Letting Go by MJ O’Shea
Blurb: Drew McAuliffe has lived in the small town of Rock Bay most of his adult life. He’d like to be happy, but not at the cost of having his private life under his nosy neighbors’ microscope, so he keeps his bisexuality under wraps.
After a messy breakup that caused him to pack up and move to Astoria, on the Oregon coast, Mason Anderson decides to avoid drama of the romantic kind. All he wants is to start over—alone.
But Drew and Mason were meant to meet. The long looks and awkward half hellos chance offered were never going to be enough. But when they do finally come together on the worst night possible, misconceptions and problems from their pasts get in the way. Until Mason learns to trust again—and until Drew learns to let go of who he thinks he is—a real connection is nothing but a pipe dream.
Review: I began this story having just read the first installment of the Rock Bay series, Coming Home, so I knew right where the characters were and who was who. While I sometimes can appreciate a second take of a scene I’ve already read through a different character’s eyes, I don’t often like to reread the same thing unless I choose to reread an old favorite to revisit beloved characters.
This was not that visit.
The first third of the book was a rehash of the previous story, which would make this one an excellent stand-alone book. If you haven’t read Coming Home, you don’t need to in order to understand Letting Go. Although I do recommend the first title of the series, know that if you do read it first, this one may bore you until just before the halfway point.
Mason is a totally endearing character, someone I could see myself being friends with. He’s sweet, has vitality, a desire to help others, and he’s good at his nursing job. He’s fiercely independent and aware that his smaller stature gives him that damsel in distress air that others tend to want to protect.
Don’t, though, or you’ll anger him. He can do it himself, thank you very much.
Drew is a fantastically nice guy, but has been spineless his entire life. In high school, he hung around the jock bullies, hiding his attraction to Tallis Carrington, the group’s enigmatic leader (and feature character of the first Rock Bay book) and not rocking the boat. Drew wasn’t big on the bullying, but he didn’t stop it either. After college, he returned home to open an accounting firm, relying on his connections to former high school jock Brock Peterson—typical homophobic bully turned alcoholic who considers high school his glory days—for clients to get his business off the ground. His father is well connected and intolerant, and his mother has been the kind to go along to get along Drew’s whole life.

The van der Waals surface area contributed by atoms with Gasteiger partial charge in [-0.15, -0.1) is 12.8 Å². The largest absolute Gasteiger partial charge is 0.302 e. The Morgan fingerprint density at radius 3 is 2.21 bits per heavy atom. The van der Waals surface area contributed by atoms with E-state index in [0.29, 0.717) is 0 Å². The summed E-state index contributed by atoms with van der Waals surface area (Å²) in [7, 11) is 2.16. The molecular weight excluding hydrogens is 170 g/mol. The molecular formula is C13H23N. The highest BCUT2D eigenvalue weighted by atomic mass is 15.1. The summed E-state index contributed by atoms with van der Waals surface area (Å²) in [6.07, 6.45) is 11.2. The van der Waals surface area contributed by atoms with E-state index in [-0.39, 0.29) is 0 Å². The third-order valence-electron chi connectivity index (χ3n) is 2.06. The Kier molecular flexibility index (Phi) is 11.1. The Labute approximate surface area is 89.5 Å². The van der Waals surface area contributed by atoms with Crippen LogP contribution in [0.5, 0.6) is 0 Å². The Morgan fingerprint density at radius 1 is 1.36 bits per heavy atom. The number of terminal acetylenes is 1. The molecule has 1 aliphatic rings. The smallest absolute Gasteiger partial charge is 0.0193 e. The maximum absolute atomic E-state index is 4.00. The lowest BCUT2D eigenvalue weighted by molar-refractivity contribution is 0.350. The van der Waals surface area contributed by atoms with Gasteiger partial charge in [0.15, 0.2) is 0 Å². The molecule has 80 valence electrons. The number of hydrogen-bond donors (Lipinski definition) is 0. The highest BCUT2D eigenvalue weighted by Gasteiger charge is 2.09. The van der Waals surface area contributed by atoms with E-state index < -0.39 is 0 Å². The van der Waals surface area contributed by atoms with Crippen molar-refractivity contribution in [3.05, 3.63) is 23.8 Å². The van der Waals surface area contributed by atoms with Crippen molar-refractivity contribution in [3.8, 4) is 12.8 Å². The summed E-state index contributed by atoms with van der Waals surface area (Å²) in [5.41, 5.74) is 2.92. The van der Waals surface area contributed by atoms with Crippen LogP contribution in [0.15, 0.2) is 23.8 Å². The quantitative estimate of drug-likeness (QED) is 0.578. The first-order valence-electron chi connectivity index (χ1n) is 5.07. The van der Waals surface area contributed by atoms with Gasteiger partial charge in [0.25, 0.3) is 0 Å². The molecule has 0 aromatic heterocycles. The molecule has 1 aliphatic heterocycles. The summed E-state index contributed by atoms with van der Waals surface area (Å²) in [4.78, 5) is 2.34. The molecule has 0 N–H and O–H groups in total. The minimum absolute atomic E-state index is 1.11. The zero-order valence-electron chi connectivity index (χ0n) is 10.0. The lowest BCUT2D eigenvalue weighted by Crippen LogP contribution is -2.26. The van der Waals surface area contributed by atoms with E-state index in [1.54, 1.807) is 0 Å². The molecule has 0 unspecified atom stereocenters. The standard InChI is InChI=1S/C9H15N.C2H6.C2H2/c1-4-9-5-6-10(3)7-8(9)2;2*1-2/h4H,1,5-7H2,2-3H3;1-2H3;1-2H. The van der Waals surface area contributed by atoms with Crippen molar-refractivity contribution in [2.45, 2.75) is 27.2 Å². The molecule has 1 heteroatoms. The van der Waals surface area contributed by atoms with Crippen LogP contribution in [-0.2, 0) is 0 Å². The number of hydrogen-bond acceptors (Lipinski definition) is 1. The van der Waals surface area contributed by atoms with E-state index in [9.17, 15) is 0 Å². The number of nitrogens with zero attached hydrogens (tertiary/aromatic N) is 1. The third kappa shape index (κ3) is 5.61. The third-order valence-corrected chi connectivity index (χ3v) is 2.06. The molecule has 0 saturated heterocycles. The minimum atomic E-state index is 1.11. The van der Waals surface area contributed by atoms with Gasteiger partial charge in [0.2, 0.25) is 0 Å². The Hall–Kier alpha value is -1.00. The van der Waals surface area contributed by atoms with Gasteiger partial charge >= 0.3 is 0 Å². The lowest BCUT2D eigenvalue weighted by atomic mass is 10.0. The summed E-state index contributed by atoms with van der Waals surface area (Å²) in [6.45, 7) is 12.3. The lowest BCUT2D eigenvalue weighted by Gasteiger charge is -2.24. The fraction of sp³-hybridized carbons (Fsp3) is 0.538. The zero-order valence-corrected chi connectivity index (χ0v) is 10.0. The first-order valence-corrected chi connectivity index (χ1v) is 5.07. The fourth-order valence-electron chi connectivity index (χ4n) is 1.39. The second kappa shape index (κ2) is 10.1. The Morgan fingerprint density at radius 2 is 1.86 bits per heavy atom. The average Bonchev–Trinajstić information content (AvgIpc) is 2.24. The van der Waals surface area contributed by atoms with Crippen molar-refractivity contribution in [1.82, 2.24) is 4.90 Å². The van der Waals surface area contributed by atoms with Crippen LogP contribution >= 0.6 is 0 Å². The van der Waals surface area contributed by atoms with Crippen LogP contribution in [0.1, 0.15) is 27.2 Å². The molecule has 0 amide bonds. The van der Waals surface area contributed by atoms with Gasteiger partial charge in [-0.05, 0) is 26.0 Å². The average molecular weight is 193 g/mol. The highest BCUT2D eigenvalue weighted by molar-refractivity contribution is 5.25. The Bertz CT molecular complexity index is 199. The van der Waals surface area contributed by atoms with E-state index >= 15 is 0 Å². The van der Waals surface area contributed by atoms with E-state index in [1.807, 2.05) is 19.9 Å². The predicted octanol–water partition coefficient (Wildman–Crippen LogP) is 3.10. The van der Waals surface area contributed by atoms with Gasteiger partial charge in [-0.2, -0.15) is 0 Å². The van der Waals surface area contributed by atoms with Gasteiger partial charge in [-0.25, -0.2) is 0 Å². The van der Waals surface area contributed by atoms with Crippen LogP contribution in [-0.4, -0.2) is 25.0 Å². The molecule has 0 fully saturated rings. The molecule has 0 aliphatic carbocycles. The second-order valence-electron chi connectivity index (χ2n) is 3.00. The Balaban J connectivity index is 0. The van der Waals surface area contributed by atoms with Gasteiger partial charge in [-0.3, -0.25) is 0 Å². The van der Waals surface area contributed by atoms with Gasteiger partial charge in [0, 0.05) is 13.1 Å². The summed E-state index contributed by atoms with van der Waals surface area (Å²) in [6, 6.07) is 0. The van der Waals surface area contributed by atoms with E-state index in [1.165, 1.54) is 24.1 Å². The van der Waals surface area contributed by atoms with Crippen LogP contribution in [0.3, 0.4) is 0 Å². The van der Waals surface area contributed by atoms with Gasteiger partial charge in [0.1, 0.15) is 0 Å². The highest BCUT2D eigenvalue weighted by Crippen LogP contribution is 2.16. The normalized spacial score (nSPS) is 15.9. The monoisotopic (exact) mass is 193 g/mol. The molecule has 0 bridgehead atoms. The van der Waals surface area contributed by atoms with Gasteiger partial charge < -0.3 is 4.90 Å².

It’s no surprise Drew’s miserable, following Brock around not out of loyalty or friendship, but a sense of obligation to get the alcoholic safely home (or to his own couch). He can’t risk pissing off his meal ticket. However, seeing his old friend Tallis return to the area and reinvent himself with boyfriend Lex Barry, Drew realizes he’s tired of being status quo. It’s not like he can ignore the spark he felt the moment he locked eyes with Mason.
So Drew takes the leap, coming out about his bisexuality, and doing his best to sweep Mason off his feet despite a rocky beginning. Their relationship is beautiful, slow to start and a true courtship. They’d be fine except for those who think they have a claim to their lives (Mason’s ex and Drew’s father) keep turning up to control them.
The pacing of this story was decent (once the first book rehash was done), the conflict believable and the characterization solid. I liked that Drew grew up a little, relying less on outside acceptance of him to value himself. And while the pivotal conflict between the main characters was too easily resolved in my opinion, the residual conflict between Drew and his parents wasn’t, and that struck me as honest. I don’t know if Drew’s parents would ever get over the shock of finding out their son was interested in a relationship with a man and the worry that somehow their reputation would be damaged. It made me completely dislike his father, though my respect for his mother rose marginally when she spoke up with her opinion. She didn’t redeem completely to me, though, but I can understand the position she was in to only take her opinion so far. It’s not the way I would handle a similar situation regarding one of my own kids, but walk a mile, right?
Overall, the story is full of likable characters (particularly Amy, and I wish there were some Amys in my area, but that would mean I’d have to actually meet them), tender moments, some tension, and enough conflict to be a decent read. B List all the way.